James Lawton: Ferguson must not be beyond the law

I'm told that it will take a combination of the best brains of the Inns of Court and perhaps even the Society of Jesus to bring a satisfactory conclusion to the dispute between Sir Alex Ferguson and his erstwhile racing patron John Magnier over the breeding rights of the great miler Rock of Gibraltar.

Less challenging is a verdict on Ferguson's touchline behaviour at St James' Park at the weekend, when it was alleged that he accused a referee's assistant of cheating. Ferguson, a knight of the realm and an elder statesman of the game, was plainly out of order at every level including the basic one of allowing the nation such easy lip-reading of his liberal use of the F word. What Ferguson cannot be allowed to get away with, despite the provocation of the truly awful decision not to penalise the Newcastle defender, Andy O'Brien, for a blatant last-defender foul, is any sense that his achievements have put him beyond the football law. He stepped badly over that line when he accused his old bête noire, David Elleray, the Harrow housemaster, of dishonest officiating, and the Football Association are bound to act strongly if a similar offence is proven.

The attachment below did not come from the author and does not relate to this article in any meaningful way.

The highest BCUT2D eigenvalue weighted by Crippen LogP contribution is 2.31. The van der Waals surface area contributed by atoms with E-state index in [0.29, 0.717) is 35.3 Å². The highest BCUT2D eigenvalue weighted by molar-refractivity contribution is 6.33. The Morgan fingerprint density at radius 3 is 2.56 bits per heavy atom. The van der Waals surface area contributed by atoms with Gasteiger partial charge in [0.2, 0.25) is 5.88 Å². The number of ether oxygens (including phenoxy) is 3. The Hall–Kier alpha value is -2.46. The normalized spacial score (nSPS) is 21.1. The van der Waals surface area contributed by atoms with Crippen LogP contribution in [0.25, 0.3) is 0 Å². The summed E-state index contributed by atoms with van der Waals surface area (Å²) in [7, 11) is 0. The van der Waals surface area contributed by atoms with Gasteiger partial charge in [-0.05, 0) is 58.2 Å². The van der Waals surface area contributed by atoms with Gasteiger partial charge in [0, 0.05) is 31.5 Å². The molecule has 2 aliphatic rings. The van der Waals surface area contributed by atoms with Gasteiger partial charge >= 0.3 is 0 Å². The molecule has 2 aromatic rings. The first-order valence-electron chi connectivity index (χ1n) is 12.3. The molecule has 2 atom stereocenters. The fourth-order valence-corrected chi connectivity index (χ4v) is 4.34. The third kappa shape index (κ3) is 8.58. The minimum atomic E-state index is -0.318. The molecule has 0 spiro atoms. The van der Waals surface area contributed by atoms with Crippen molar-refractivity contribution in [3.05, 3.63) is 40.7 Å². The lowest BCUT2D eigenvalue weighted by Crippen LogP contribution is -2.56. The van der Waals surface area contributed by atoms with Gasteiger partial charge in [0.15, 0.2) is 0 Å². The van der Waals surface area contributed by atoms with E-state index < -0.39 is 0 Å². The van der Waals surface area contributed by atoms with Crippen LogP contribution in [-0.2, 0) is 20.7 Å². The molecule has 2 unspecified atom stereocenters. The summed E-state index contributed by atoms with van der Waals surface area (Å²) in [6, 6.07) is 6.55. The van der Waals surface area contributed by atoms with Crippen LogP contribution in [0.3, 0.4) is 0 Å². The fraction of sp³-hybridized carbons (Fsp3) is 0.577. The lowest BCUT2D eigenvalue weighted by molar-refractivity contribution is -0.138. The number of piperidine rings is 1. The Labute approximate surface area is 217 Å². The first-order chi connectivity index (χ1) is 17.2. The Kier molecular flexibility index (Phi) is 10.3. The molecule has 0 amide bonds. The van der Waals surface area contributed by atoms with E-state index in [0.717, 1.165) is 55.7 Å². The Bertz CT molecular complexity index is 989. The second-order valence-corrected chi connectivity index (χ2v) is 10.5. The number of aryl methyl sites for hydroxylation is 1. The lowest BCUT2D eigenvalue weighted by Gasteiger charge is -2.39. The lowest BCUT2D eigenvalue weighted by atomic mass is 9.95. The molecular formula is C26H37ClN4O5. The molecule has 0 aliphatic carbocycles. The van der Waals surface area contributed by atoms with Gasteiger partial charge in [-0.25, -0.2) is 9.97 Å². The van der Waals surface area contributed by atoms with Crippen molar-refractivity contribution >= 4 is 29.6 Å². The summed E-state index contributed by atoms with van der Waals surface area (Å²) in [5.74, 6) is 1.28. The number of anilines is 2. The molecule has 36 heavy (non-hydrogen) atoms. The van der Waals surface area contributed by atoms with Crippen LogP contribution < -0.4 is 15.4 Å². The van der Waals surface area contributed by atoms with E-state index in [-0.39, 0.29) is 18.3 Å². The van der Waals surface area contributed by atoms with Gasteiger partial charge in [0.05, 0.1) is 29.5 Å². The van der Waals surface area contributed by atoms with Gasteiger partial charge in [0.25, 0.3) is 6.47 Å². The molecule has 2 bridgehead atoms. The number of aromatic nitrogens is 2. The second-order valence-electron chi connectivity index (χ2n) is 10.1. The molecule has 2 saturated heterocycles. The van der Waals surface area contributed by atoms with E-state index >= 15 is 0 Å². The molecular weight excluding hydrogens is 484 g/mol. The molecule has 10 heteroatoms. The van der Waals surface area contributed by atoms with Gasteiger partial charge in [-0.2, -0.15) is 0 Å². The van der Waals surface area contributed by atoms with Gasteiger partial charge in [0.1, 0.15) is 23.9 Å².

The link in these controversies, of course, is Ferguson's fierce jealousy of his rights. In both cases his sense of grievance is high, and the fact that in one case millions of pounds are involved and in the other merely a passing quirk of imperfect football justice is quite beside the point. You do not mess with Ferguson's concept of how the world should work. It will always be his first article of war.

Roeder pays price for making two mistakes

Not too much sentiment should be expended on the fall of Glenn Roeder. No doubt he showed great determination in coming back to work at West Ham after serious illness, but it was work he frankly never truly mastered, and it is probably fair to say that Harry Redknapp was not the first to commiserate. Redknapp gave Roeder a job, then watched him step smartly into his own shoes while raising question marks against the squad he inherited - one which, frankly, was strong enough to make relegation seem more or less unthinkable.

It is the way of football, of course, and if Roeder has any recriminations now they should be directed at himself. He made two crucial mistakes. He didn't construct the beginnings of an adequate defence. And he didn't insist on ridding himself of the shocking, self-serving dressing-room and terrace influence of Paolo Di Canio.

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